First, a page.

Hospital Reaches Settlement With Pension Plan Participants

The case is among a number filed that challenge the “church plan” status of a health care entity’s retirement plan.

By Rebecca Moore | October 11, 2017
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A federal judge has preliminarily approved a settlement agreement between participants of the St. Joseph’s Hospital and Medical Center pension plan and St. Joseph’s Hospital.

As with many similar complaints, the lawsuit challenges whether the plan was really a “church” plan and not subject to Employee Retirement Income Security Act (ERISA) funding rules.

In the order for preliminary approval, a judge for the U.S. District Court for the District of New Jersey certified a class, or plaintiffs. The settlement agreement says, “Nothing herein shall be construed as an agreement that the Plan is not properly treated as a Church Plan or that the Plan is subject to ERISA.” In spite of this, the terms of the agreement include many ERISA-like provisions.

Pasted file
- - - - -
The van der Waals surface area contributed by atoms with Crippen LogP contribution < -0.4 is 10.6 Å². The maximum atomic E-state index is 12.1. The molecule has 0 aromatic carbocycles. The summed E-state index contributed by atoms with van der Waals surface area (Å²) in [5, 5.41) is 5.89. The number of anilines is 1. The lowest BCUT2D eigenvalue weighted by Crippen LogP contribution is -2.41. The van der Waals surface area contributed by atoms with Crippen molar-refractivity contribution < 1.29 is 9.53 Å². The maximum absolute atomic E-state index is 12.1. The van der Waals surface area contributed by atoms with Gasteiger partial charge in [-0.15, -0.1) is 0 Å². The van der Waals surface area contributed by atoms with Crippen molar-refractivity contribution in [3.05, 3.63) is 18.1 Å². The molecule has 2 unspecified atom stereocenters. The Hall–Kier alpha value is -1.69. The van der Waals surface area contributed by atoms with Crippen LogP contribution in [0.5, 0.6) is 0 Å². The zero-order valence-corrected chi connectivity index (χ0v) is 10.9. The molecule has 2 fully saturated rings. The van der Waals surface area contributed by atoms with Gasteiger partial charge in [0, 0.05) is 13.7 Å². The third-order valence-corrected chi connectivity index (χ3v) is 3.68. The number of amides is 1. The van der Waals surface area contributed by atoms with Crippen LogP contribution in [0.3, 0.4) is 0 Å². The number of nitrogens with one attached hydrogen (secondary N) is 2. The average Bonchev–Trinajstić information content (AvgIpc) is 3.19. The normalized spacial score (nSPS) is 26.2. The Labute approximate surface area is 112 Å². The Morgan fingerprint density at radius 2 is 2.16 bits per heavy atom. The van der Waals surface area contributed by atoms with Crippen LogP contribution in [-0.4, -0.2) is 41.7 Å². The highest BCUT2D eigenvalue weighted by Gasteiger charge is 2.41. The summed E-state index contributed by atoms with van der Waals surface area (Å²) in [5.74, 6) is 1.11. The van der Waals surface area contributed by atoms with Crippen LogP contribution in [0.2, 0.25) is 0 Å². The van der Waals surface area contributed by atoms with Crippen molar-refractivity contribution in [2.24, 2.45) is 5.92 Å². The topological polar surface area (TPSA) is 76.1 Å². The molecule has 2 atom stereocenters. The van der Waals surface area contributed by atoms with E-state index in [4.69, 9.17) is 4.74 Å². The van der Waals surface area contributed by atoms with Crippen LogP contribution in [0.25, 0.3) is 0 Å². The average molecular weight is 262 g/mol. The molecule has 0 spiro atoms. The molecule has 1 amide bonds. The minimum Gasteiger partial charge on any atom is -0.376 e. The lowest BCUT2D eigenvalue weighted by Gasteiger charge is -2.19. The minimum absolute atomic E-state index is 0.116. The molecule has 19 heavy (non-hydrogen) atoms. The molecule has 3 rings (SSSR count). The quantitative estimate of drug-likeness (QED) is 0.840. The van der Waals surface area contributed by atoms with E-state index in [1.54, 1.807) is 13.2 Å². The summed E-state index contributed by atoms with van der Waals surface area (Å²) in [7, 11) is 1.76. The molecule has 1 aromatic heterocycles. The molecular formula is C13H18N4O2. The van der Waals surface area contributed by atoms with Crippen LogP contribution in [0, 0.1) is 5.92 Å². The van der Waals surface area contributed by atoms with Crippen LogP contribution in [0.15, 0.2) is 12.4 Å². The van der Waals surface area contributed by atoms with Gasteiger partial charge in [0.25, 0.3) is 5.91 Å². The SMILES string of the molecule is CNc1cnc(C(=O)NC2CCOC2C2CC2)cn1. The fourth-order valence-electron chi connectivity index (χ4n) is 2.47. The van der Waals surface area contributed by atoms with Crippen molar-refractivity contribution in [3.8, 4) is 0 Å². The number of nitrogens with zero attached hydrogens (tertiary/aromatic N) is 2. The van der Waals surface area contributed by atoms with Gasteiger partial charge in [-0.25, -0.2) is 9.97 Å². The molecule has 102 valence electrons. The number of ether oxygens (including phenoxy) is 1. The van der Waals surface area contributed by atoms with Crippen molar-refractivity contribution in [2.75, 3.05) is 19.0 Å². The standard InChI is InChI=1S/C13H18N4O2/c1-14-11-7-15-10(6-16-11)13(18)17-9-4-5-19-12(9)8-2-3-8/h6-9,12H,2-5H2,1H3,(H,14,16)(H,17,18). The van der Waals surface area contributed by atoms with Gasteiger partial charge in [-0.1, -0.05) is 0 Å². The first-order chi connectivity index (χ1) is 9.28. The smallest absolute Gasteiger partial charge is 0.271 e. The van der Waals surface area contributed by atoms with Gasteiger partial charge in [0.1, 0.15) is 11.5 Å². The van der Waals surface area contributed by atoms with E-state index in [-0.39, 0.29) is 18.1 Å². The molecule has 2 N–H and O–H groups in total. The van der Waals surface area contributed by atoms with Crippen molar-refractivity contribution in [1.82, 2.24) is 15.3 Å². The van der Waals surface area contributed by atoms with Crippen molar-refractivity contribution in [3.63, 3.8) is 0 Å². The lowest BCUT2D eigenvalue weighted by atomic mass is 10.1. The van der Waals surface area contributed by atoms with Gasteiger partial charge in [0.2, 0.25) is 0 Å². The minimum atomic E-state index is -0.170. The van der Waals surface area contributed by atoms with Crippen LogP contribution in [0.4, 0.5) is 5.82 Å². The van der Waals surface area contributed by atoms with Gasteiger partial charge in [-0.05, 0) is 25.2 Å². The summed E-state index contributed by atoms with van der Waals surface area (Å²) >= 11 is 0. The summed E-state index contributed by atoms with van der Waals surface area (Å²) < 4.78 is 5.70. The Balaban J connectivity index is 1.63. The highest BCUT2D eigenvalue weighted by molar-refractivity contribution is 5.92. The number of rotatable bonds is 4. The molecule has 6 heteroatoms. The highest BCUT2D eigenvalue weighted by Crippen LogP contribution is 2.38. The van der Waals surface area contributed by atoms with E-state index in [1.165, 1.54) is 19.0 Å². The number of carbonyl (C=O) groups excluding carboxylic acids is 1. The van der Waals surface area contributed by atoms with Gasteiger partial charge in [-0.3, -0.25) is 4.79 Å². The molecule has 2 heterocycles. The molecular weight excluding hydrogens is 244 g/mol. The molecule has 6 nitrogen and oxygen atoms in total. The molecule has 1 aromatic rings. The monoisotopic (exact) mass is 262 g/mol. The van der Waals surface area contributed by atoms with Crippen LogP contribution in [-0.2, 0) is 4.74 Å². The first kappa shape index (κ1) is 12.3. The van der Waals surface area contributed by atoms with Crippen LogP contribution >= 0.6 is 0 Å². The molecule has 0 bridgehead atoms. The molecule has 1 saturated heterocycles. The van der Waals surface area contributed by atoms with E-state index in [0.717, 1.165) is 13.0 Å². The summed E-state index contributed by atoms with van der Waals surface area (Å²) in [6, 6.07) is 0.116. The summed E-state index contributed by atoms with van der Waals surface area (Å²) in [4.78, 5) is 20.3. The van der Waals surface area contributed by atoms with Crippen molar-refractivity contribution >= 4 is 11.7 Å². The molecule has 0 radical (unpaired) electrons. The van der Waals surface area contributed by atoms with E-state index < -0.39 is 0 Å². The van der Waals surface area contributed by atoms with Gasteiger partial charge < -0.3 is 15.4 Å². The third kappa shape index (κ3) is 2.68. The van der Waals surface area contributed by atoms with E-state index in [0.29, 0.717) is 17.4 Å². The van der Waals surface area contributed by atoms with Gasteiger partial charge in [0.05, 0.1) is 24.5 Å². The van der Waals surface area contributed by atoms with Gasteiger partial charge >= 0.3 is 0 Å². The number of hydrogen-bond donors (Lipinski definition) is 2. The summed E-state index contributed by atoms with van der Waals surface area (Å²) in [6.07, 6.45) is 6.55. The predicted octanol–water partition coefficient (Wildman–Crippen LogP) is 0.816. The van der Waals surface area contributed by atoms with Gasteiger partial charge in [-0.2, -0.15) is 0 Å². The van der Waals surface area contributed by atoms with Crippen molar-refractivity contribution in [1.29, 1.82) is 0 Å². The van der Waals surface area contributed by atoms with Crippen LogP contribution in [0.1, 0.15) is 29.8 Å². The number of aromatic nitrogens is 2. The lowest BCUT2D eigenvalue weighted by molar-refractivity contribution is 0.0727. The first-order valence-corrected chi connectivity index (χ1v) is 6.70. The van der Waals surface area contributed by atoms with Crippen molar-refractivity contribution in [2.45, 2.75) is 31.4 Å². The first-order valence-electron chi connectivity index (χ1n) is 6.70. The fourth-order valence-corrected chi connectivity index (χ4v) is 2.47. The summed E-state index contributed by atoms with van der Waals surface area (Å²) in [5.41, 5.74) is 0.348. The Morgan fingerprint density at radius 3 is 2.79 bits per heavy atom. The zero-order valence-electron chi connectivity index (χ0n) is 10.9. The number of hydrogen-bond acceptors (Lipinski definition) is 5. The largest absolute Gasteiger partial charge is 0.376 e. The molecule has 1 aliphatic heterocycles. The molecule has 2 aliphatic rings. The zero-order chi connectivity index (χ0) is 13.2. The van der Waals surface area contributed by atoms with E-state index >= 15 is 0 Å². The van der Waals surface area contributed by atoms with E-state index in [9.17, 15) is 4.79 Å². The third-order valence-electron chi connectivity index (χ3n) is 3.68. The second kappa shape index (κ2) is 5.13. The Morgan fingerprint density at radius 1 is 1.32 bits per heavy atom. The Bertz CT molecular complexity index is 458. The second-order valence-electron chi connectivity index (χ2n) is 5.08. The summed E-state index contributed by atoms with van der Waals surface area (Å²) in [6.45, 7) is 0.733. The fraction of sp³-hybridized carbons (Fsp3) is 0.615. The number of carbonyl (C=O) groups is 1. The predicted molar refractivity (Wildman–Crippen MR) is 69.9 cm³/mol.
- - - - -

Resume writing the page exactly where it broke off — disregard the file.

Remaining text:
Under the terms of the agreement, the defendants are obligated to contribute an aggregate amount of $42.5 million to the plan no later than 60 days after the agreement is executed or at any time prior. They may contribute that sum either directly to the plan or to an escrow account and then transfer these proceeds—including interest—to the plan 45 days after the agreement becomes final.

Additionally, at their discretion, the defendants may make further contributions to the plan at any time.

If, during the seven years after the agreement becomes final, the plan’s trust fund becomes insufficient to pay benefits as they are due, the defendants will need to shore up the trust fund so the benefits can be paid. In the event of a plan change such as a merger or consolidation during that time, participants and beneficiaries will be protected by entitlement to the same, or greater, accrued benefits under the terms of the plan as before. St. Joseph’s may amend or terminate its plan at any time, provided this will not result in the reduction of any participant’s accrued benefits as determined by the plan document.

Should the plan at some point be determined to fall under ERISA, it will then need to comply with the act’s applicable provisions.

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